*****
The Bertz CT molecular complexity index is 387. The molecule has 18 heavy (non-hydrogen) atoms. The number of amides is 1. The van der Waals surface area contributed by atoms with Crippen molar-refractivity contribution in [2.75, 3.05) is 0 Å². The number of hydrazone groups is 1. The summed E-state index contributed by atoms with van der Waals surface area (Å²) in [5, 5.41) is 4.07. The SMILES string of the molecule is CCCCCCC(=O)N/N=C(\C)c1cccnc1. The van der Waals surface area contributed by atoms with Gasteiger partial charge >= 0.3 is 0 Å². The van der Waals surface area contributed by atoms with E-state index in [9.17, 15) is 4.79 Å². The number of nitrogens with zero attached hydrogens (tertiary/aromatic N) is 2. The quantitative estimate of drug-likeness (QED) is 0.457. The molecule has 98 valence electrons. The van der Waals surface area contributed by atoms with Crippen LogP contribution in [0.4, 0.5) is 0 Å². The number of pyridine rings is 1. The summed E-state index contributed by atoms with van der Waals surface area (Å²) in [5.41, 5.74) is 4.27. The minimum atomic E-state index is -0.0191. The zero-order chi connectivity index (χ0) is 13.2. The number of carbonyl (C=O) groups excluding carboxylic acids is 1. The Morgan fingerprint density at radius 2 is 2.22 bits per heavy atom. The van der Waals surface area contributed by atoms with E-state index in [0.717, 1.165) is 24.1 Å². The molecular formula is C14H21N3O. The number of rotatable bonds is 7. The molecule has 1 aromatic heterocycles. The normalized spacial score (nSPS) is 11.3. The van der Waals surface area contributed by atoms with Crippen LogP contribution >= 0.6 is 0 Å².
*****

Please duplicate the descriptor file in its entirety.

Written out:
The Bertz CT molecular complexity index is 387. The molecule has 18 heavy (non-hydrogen) atoms. The number of amides is 1. The van der Waals surface area contributed by atoms with Crippen molar-refractivity contribution in [2.75, 3.05) is 0 Å². The number of hydrazone groups is 1. The summed E-state index contributed by atoms with van der Waals surface area (Å²) in [5, 5.41) is 4.07. The SMILES string of the molecule is CCCCCCC(=O)N/N=C(\C)c1cccnc1. The van der Waals surface area contributed by atoms with Gasteiger partial charge >= 0.3 is 0 Å². The van der Waals surface area contributed by atoms with E-state index in [9.17, 15) is 4.79 Å². The number of nitrogens with zero attached hydrogens (tertiary/aromatic N) is 2. The quantitative estimate of drug-likeness (QED) is 0.457. The molecule has 98 valence electrons. The van der Waals surface area contributed by atoms with Crippen LogP contribution in [0.4, 0.5) is 0 Å². The number of pyridine rings is 1. The summed E-state index contributed by atoms with van der Waals surface area (Å²) in [5.41, 5.74) is 4.27. The minimum atomic E-state index is -0.0191. The zero-order chi connectivity index (χ0) is 13.2. The number of carbonyl (C=O) groups excluding carboxylic acids is 1. The Morgan fingerprint density at radius 2 is 2.22 bits per heavy atom. The van der Waals surface area contributed by atoms with E-state index in [0.717, 1.165) is 24.1 Å². The molecular formula is C14H21N3O. The number of rotatable bonds is 7. The molecule has 1 aromatic heterocycles. The normalized spacial score (nSPS) is 11.3. The van der Waals surface area contributed by atoms with Crippen LogP contribution >= 0.6 is 0 Å².